On the days you see the sunrise you can ask the hotel to pack you breakfast. This is usually complimentary.

Gursewa with his small breakfast!

Angkor Thom

You can have your picture taken with this group…..for a price!


Even after I diagnosed Sangeet with dengue fever she was a trooper and made it the top of the temple, whist I sat at the bottom!


Fancy a elephant ride?



Between us we had four cameras the batteries had died on all four!

Bakong is the first temple mountain of sandstone constructed by rulers of the Khmer empire at Angkor near modern Siem Reap in Cambodia. In the final decades of the 9th century AD, it served as the official state temple of King Indravarman I in the ancient city of Hariharalaya, located in an area that today is called Roluos.In 802 AD, the first king of Angkor Jayavarman II declared the sovereignty of Cambodia. After ups and downs, he established his capital at Hariharalaya. Few decades later, his successors constructed Bakong in stages[1] as the first temple mountain of sandstone at Angkor.[2] The inscription on its stele (classified K.826) says that in 881 King Indravarman I dedicated the temple to the god Shiva and consecrated its central religious image, a lingam whose name Sri Indresvara was a combination of the king’s own and the suffix “-esvara” which stood for Shiva (“Iśvara”).[3] According to George Coedes, the devarāja cult consisted in the idea of divine kingship as a legitimacy of royal power, but later authors stated that it doesn’t necessarily involve the cult of physical persona of the ruler himself.[4]Bakong enjoyed its status as the state temple of Angkor for only a few years, but later additions from the 12th or 13th centuries testify that it was not abandoned. Toward the end of the 9th century, Indravarman’s son and successor Yasovarman I moved the capital from Hariharalaya to the area north of Siem Reap now known as Angkor, where he founded the new city of Yasodharapura around a new temple mountain called Bakheng.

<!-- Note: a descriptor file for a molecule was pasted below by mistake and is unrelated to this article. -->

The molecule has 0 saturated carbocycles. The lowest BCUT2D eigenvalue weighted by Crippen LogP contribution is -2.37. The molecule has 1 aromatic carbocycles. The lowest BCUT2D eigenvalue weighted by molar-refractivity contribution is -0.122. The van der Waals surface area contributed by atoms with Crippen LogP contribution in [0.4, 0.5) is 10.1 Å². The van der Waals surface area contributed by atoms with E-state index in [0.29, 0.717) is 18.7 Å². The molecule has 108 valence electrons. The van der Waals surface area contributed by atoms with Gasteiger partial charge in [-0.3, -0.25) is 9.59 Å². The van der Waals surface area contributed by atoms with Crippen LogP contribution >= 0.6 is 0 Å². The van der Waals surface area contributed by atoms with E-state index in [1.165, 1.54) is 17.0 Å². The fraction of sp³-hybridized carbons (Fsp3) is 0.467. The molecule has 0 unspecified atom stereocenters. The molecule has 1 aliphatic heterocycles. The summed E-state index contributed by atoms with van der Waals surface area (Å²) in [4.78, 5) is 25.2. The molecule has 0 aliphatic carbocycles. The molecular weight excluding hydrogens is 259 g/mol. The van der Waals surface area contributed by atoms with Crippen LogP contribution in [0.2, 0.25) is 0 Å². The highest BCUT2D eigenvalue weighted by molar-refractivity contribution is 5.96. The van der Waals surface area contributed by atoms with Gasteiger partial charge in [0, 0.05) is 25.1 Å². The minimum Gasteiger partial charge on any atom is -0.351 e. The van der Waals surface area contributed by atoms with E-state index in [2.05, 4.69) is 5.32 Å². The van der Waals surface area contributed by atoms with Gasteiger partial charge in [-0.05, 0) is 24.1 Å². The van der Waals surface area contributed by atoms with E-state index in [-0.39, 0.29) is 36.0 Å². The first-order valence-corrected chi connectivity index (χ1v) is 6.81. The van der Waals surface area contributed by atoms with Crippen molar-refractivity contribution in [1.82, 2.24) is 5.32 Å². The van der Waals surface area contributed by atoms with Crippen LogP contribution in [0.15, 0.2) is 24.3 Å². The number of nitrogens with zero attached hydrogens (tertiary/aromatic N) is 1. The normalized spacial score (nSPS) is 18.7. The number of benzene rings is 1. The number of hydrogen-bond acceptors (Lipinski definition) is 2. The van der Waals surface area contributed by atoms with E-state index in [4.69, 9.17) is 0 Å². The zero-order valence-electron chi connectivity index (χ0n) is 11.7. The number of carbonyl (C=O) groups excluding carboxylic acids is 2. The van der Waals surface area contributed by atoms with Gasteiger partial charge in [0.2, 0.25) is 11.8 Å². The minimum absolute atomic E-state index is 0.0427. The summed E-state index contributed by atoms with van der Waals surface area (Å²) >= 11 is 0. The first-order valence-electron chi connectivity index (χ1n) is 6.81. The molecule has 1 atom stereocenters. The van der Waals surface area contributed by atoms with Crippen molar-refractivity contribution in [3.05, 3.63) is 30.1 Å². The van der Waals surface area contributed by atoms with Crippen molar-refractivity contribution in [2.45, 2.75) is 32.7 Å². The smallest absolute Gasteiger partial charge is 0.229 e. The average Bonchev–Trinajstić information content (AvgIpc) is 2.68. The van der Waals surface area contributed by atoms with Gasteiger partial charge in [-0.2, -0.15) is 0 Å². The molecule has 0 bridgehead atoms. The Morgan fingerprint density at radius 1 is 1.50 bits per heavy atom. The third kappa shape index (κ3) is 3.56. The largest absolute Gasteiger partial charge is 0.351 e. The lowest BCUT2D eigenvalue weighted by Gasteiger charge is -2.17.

Bakong is definitely amazing, very quite and not to be missed

(Taken with the ipad)










From the road to the top takes about twenty minutes.

Plenty of cob webs along the edge of the path



The temples have been amazing and worth seeing, I would recommend perhaps taking a car instead of a tuk tuk. A tuk tuk tires you out as it does not give you any rest from the heat whereas a car’s air conditioning will give you some relief…..not much. Also maybe worth taking a days rest between each temple trip just so you appreciate and are refreshed for every day trip to the temples. We saw the smaller temples first so we appreciated each one the final day we built up to the big temples of Angkor Wat and Angkor Thom. In my opionon if we did it the other way around, we would not have appreciated the smaller temples. If you are thinking about a guide, please use a reliable company somebody who is fluent in your language and knows their history of the temples. We overheard some guides giving incorrect information.

As we had an early start we had finished viewing the temple by 3:30 we headed back to Peace Cafe to celebrate Gursewa turning 40 today.


Saying bye to our tuk tuk driver



Sangeet had somehow found a birthday card also arranged for the cake to have a candle!




In the evening I went to the laundry for the usual washing of clothes. Here you hand in the clothes and pick it up later. I chose the three hour express service which cost USD $3.00. You can tell when I need to visit the laundry especially when I am wearing a long sleeve black top in 32 degrees C and 80% humidity!

We extended the stay until Sunday which we booked through asiarooms.com they gave us a great deal.